"There are a million different reasons a company can go out of business that are unrelated to its performance," Mayer says.

Some of those entrepreneurs got right back on the horse and started new companies. A couple landed mid-level managerial jobs at marquee local tech firms hungry to add talent. Ann Arbor SPARK works to pair those entrepreneurs and their former employees with nearby growing companies through its online talent portal and networking events to keep talent local.

"That's really the mark of a mature ecosystem," Mayer says. "Are there enough companies to absorb displaced people? That means there is less risk for people who want to move here for a job."

Making those sorts of smooth transitions happen is often easier said than done. Most entrepreneurs are experts when it comes to explaining their vision. They want to be seen as synonymous with success, not failure. Being honest with people when things are going the wrong way isn't easy, but it's the right move for people who want to build a reputation in a place they want to sink roots.

"The best thing to do is be honest with everyone," Mayer says. "You can't make a bad situation good. You can just be honest with everyone and make the best of it."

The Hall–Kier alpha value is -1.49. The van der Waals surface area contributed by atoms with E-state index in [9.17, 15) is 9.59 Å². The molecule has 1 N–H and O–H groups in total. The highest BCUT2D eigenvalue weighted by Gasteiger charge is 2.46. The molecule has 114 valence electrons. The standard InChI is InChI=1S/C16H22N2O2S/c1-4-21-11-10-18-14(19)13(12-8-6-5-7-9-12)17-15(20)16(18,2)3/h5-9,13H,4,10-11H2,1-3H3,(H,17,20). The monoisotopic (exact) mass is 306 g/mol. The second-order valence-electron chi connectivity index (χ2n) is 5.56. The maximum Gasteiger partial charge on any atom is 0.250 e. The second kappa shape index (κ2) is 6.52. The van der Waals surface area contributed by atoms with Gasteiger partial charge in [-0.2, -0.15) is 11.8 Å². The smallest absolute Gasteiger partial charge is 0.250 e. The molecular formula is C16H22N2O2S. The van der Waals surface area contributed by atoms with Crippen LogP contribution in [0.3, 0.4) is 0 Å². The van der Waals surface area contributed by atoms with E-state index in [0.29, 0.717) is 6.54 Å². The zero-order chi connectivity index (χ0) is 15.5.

Soft landings

Hile lived the good life building Hile Creative for 30 years. He started the company as an illustrator with a dream working part-time for a Ann Arbor-based agency that is no longer in business.

"My passion at that time was illustration," Hile says. "This was before the computer made its impact in the industry so there was a lot of illustration work out there."

The end of Hile Creative came in its 31st year when Hile became tired of it all. He decided to retire to his fine art studio as a one-man operation. He knew he couldn't take his nearly dozen staffers with him so he spent his last months in business helping them find jobs.

Many found new jobs shortly after Hile announced the closing of his business. Hile says he also introduced some of his employees to key people on Hile Creative's active client list, paving the way for them to continue that work.

"They were all able to find a new job very easily," Hile says.

One employee stuck around. It was an office manager who worked a couple days a week but had done so at Hile Creative for many years. Hile says he kept that person on the firm's health insurance and payroll for a few extra weeks after shutting down Hile Creative until they landed on their feet with a new job, too. Then it was over. The office furniture was packed up and Hile Creative ceased to be. It was both a sad and exciting day for Hile when he reached out for the office light switch one last time.

"The day I shut off the lights I was a little nostalgic," Hile says. "Since then I haven't looked back."

Jon Zemke is the News Editor of Concentrate and its sister publications, Model D and Metromode.